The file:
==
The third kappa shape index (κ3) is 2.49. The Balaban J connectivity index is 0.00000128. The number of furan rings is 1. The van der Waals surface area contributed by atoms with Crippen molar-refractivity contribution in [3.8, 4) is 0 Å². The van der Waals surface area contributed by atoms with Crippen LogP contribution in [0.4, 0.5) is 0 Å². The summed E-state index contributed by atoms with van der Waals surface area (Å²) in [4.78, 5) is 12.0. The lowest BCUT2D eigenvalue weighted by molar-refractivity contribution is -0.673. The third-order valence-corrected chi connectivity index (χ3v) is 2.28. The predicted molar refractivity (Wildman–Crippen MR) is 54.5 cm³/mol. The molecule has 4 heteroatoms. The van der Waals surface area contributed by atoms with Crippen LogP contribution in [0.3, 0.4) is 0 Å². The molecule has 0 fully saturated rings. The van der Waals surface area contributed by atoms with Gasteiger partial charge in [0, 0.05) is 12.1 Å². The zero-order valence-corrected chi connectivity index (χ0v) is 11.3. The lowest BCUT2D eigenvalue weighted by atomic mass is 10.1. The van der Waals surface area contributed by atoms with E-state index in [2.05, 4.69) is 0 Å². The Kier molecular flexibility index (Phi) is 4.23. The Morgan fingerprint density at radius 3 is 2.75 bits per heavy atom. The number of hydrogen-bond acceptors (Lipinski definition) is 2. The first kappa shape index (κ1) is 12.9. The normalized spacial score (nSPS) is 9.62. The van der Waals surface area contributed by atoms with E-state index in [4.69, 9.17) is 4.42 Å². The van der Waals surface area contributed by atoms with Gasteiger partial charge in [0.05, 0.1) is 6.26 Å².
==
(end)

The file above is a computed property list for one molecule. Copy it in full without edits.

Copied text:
The third kappa shape index (κ3) is 2.49. The Balaban J connectivity index is 0.00000128. The number of furan rings is 1. The van der Waals surface area contributed by atoms with Crippen molar-refractivity contribution in [3.8, 4) is 0 Å². The van der Waals surface area contributed by atoms with Crippen LogP contribution in [0.4, 0.5) is 0 Å². The summed E-state index contributed by atoms with van der Waals surface area (Å²) in [4.78, 5) is 12.0. The lowest BCUT2D eigenvalue weighted by molar-refractivity contribution is -0.673. The third-order valence-corrected chi connectivity index (χ3v) is 2.28. The predicted molar refractivity (Wildman–Crippen MR) is 54.5 cm³/mol. The molecule has 4 heteroatoms. The van der Waals surface area contributed by atoms with Crippen LogP contribution in [0.3, 0.4) is 0 Å². The molecule has 0 fully saturated rings. The van der Waals surface area contributed by atoms with Gasteiger partial charge in [0, 0.05) is 12.1 Å². The zero-order valence-corrected chi connectivity index (χ0v) is 11.3. The lowest BCUT2D eigenvalue weighted by atomic mass is 10.1. The van der Waals surface area contributed by atoms with E-state index in [2.05, 4.69) is 0 Å². The Kier molecular flexibility index (Phi) is 4.23. The Morgan fingerprint density at radius 3 is 2.75 bits per heavy atom. The number of hydrogen-bond acceptors (Lipinski definition) is 2. The first kappa shape index (κ1) is 12.9. The normalized spacial score (nSPS) is 9.62. The van der Waals surface area contributed by atoms with E-state index in [4.69, 9.17) is 4.42 Å². The van der Waals surface area contributed by atoms with Gasteiger partial charge in [0.05, 0.1) is 6.26 Å².